Geek’s Guide to Britain Transporter bridges enjoyed only a rather brief period of popularity as the preferred way to get people and stuff across rivers. The first to be built was the Vizcaya Bridge over the River Nervion between Las Arenas and Portugalete in Spain, in 1893. The last one, crossing the River Mersey at Warrington, was built just 22 years later in 1915.
Since that date, the only transporter bridge built I’ve come across has been the 1998 Royal Victoria Dock Bridge in London, but though this was designed to take a glass transporter cabin, that aspect of the project was never actually executed.
Puente Colgante is the oldest known transporter bridge: pictured is the gondola of the Vizcaya Bridge in Biscay province, Spain. It was designed by Frenchman Ferdinand Joseph Arnodin, who co-designed the Newport bridge… Pic: Takashi Images/Shutterstock
The reason for that short period of popularity is not hard to fathom: It was the brief window when technology was up to the job of building them, sailing ships needed them and road traffic had not yet begun the inexorable increase in volume to the point where not offering a continuous flow of vehicles became a hindrance. Still, transporters were an elegant engineering solution to a specific problem and have left a legacy of graceful, interesting, and in a few cases, still operational, structures.
The UK is currently home to three surviving transporter bridges. The Warrington bridge over the River Mersey was built in 1915 but has been out of regular use since the mid-1960s and is now in a very sad state of repair. Looking at it today it’s difficult not to think that sometime soon it will end up in the Mersey rather than spanning it.
The Warrington transporter bridge, aka the “Crosfield” transporter bridge, was built to link the two halves of the Crosfield factory site which lie on either side of a loop in the River Mersey
The second is the Tees Transporter Bridge in Middlesbrough, which opened in 1911 and was in daily use until a safety inspection in August 2019 labeled it a safety hazard. Remedial works are planned amid rumours in the local press of mismanagement of the structure by Middlesbrough Council.
The transporter bridge in the small Welsh town of Newport is also currently closed to traffic, but its future is rather more rosy, thanks to the fact that earlier this year Newport City Council was granted £8.75m by the Heritage Lottery Fund to overhaul the bridge and build a new visitors centre. It’s only closed because the work is about to commence, not because using it risks life and limb.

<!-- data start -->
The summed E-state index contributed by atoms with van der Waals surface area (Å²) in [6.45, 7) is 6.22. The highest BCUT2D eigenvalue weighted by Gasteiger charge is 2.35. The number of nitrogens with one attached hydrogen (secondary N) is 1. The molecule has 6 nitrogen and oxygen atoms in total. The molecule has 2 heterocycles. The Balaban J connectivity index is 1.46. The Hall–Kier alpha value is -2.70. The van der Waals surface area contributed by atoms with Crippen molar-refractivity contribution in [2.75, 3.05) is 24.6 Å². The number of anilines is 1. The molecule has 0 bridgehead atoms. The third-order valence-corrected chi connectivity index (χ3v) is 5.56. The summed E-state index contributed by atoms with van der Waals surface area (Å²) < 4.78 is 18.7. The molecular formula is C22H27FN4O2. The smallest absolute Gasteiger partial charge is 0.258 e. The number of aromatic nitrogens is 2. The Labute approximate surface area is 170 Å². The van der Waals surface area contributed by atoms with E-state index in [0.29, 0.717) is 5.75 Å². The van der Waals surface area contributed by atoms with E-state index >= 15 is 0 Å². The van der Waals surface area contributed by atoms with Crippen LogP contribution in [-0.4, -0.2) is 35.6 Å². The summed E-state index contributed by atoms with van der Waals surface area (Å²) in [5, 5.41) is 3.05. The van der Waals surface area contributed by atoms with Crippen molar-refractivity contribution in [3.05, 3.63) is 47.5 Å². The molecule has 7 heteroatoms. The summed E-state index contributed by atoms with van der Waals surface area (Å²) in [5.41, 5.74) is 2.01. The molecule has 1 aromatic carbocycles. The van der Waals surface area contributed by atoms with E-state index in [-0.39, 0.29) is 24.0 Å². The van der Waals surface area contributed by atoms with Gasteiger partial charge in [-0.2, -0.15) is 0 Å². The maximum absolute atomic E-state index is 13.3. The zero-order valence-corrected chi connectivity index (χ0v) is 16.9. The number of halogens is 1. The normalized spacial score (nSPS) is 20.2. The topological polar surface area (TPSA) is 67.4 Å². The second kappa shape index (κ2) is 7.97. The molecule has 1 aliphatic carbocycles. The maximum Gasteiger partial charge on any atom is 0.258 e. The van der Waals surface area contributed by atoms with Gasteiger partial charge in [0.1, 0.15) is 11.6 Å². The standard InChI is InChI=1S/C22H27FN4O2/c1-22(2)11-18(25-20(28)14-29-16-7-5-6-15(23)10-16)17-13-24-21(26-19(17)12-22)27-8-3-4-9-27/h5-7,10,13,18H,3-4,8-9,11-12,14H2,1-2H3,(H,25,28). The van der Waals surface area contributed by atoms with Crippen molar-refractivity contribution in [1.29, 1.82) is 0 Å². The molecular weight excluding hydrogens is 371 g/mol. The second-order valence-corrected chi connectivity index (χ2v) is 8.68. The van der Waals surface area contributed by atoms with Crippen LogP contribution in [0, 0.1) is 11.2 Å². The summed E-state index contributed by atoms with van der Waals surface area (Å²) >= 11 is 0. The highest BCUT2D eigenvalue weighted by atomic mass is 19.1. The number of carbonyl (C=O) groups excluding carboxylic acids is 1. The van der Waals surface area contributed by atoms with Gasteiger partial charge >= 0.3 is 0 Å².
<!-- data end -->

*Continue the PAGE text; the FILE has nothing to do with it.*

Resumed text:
‘A giant, with the grace of Apollo and the strength of Hercules’: A sound description of the Newport Transporter
The need to provide a second crossing of the River Usk at Newport (the first stone bridge had been built in 1880 next to Newport Castle, replacing a wooden structure first built in the twelfth century) was due to the establishment of the Lysaght Orb iron and steelworks on the eastern bank of the Usk in 1898. This was part of the pell-mell expansion of Newport during the Industrial Revolution as coal and iron poured through the town from the Welsh valleys to the north. The impact on the town can be illustrated on one simple set of numbers: In 1800 the population of Newport was around 1,000. By 1901 it stood at 67,000.
As most of the workers lived in the expanding southern areas of Newport proper on the western or Pillgwenlly side of the river, a direct connection that did not involve a round trip of several miles to use the town centre bridge was clearly desirable. Even after a widening in 1866 the town centre bridge was becoming seriously congested. A direct link would also remove commuting workers from the temptations of walking past the town’s various public houses, apparently a major concern for the managers of the Lysaght plant.
The task of finding a solution to the problem fell to Newport’s Borough Engineer, Robert Haynes. Building a conventional fixed bridge was out of the question. To build one high enough to allow fully rigged sailing ships upstream to get to the town centre docks would have involved building unfeasibly long approached ramps on the low banks on either side of the river.
Some sort of swing bridge was out of the question because the Usk was too narrow to accommodate the central island, which would be required. For similar reasons, a lift-bridge like the Tower Bridge in London was ruled out by Haynes. The necessary stone footings for the towers would extend too far into the channel.
A ferry wasn’t the answer either. On its lower reaches, the Usk is not only narrow but home to a ferocious tidal bore and one of the widest tidal ranges in the world. This made using a ferry to cross the river a perilous undertaking. In January 1897 a rowboat ferry was making the crossing when a tug boat called The Albatross sped past, heading upstream, and swamped the ferry – which was already overburdened. In the panic, the ferry capsized and despite the efforts of the tug boat crew, seven of the 16 men on the ferry perished in the icy waters.